Supreme Court will review President Trump's travel ban

Supreme Court will review President Trump's travel ban

Supreme Court will review President Trump's travel ban

The U.S. Supreme Court said Monday that President Donald Trump's travel ban on vi. The president announced the travel ban a week after he took office in January and revised it in March after setbacks in court.

It was a legal win for the administration — to an extent. This means that people from six countries and refugees who have a family, business or other relationships cannot be banned from entering. "I want people who can love the United States and all of its citizens, and who will be hardworking and productive", Trump added.

German Chancellor Angela Merkel says she doesn't really do Twitter, but sometimes visits the site to check out what U.S. President Donald Trump has to say.

"This decision is a true compromise", said Kari Hong, an immigration law expert at Boston College Law School. "The justices that would have allowed the entire ban to go into affect even said in their opinion that this implies that the court thinks that the government will succeed". To the Ninth Circuit the government argued that the circuit had engaged in, as the Supreme Court put it, "judicial second-guessing of the President's judgement on a matter of national security".

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"What about other relationships? So, we can expect some interesting moves from courts deciding what counts as a 'bona fide relationship'". When that relationship is with an individual, the court made clear, it must be a close family member.

"We expect our leaders to be courageous enough to stand up for human rights and against policies that put lives at risk, while perpetuating hate and fear", NDP immigration critic Jenny Kwan said in a statement.

What's not bona fide? And when the relationship is with an institution, the relationship must also be a genuine one, rather than one created just to get around the travel ban.

Still, Thomas, Alito and Gorsuch found that guidance confusing and unworkable. A senior US official familiar with the situation said the Trump administration has plans in place to relaunch the stalled ban and tourists will be among those kept out. It was blocked by the federal judges before going into effect on March 16 as planned.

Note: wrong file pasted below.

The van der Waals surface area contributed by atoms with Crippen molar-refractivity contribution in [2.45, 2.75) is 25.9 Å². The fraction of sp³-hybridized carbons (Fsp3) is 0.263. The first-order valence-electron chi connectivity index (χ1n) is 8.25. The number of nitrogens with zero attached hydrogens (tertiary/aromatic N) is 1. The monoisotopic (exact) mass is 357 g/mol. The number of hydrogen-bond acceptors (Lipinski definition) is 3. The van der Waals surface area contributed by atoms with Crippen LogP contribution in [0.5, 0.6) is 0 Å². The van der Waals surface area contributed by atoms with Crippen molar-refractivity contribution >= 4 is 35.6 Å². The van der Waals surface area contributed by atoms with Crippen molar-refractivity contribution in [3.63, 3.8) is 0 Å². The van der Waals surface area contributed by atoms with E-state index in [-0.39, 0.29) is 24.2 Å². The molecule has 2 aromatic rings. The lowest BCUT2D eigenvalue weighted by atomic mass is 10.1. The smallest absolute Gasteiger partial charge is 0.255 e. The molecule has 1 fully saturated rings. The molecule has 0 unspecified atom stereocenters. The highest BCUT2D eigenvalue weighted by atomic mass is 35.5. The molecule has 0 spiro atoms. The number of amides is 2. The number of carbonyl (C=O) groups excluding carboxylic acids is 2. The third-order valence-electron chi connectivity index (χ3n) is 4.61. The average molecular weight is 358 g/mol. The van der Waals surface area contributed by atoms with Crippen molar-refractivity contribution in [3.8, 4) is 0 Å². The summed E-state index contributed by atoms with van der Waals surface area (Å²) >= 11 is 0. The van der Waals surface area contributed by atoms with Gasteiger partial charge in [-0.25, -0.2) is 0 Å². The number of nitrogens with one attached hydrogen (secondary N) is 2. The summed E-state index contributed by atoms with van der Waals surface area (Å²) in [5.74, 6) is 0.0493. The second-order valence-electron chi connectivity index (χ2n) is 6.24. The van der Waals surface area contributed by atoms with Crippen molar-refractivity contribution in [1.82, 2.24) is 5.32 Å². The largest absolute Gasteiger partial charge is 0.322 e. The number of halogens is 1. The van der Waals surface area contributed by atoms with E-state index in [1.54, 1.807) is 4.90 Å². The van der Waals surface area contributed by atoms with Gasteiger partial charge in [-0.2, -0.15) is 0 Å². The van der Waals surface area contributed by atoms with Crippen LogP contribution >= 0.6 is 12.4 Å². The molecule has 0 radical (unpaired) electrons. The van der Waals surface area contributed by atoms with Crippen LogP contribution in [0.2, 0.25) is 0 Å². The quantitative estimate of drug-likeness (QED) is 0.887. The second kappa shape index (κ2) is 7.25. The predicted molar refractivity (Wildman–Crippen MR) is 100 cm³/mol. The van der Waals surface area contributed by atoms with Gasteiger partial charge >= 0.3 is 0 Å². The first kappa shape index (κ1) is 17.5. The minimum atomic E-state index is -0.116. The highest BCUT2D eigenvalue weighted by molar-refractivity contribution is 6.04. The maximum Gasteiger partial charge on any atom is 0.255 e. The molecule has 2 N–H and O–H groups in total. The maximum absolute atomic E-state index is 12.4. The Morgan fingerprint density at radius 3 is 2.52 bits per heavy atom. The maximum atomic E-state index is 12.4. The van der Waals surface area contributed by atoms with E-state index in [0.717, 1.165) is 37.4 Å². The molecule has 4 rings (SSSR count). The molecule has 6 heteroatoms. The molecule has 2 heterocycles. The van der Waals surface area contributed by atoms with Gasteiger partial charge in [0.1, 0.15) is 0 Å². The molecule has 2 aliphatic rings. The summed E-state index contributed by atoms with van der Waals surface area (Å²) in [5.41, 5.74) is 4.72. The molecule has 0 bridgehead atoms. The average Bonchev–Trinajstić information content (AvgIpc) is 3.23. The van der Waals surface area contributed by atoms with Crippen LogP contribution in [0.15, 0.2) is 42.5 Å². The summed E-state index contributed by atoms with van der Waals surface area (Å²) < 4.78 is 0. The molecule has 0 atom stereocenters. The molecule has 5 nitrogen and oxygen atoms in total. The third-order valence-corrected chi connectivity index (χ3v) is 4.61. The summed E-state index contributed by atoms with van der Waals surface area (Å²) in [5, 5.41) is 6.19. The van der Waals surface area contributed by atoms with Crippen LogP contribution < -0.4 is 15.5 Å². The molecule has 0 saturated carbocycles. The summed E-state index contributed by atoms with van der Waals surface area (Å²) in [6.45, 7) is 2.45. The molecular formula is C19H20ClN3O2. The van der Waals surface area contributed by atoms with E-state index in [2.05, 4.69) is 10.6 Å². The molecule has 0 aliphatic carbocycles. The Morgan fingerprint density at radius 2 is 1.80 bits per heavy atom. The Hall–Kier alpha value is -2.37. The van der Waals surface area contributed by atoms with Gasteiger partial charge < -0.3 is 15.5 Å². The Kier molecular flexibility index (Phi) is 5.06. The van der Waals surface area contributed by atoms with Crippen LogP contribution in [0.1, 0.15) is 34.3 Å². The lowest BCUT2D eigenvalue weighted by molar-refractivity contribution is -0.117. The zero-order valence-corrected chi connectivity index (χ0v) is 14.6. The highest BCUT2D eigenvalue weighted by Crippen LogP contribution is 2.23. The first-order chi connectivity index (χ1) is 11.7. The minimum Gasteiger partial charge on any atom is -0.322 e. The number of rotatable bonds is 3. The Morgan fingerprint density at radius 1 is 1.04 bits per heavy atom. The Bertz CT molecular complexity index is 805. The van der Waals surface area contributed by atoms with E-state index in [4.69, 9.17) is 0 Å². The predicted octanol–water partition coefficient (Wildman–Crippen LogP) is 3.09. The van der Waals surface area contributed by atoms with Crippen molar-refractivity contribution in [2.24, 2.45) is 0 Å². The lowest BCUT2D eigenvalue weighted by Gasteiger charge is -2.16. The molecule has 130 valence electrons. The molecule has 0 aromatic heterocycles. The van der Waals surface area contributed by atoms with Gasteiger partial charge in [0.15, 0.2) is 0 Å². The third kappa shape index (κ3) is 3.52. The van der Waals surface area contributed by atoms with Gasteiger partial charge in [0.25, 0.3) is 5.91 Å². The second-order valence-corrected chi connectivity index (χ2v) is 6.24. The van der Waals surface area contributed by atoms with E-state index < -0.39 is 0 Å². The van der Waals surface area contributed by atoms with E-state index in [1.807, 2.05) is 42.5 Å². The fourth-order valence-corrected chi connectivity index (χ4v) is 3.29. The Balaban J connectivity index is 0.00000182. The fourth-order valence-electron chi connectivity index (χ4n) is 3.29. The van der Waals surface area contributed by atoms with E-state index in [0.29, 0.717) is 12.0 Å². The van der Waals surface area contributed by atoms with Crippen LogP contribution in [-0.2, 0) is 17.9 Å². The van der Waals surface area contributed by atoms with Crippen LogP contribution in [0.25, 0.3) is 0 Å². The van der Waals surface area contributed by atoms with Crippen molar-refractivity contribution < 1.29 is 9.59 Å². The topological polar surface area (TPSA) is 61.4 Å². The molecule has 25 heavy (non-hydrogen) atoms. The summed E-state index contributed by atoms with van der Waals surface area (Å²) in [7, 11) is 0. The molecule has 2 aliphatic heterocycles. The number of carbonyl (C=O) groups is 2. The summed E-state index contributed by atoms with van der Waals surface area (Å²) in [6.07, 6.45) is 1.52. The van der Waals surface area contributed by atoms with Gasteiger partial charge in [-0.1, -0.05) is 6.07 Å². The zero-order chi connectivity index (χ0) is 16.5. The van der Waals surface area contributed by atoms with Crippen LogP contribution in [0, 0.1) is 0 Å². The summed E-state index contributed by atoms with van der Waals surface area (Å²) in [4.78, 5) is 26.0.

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On Thursday, two portions of President Trump's travel plan will go into effect. It blocks a ban for people who can demonstrate a US connection.

Matt Adams, legal director of the Seattle-based Northwest Immigrant Rights Project, which filed one of many lawsuits against the policy, said he still expects some confusion at airports, at least initially. Refugees, legal US residents and visa holders were turned back at airports or barred from boarding USA -bound planes. For example, if a vacationer has a reservation at a hotel in the United States, does that qualify as a "bona fide relationship"? "What's more hard is if you're coming in on a tourist visa".

"I think you have wrong people on both sides of the extreme", Dershowitz told Boston Herald Radio's "Morning Meeting" co-hosts Jaclyn Cashman and Hillary Chabot. That review should be complete before October 2, the first day the justices could hear arguments in their new term. But by then, a key provision may have expired, possibly making the review unnecessary. After all, in agreeing to hear the case in October, the justices could have left the temporary stay in place pending a final ruling.

The nine chairs of the Justices lined up in the Court Chamber of the US Supreme Court.

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"The underlying issue of presidential power is too important and too likely to occur in the future", he said.

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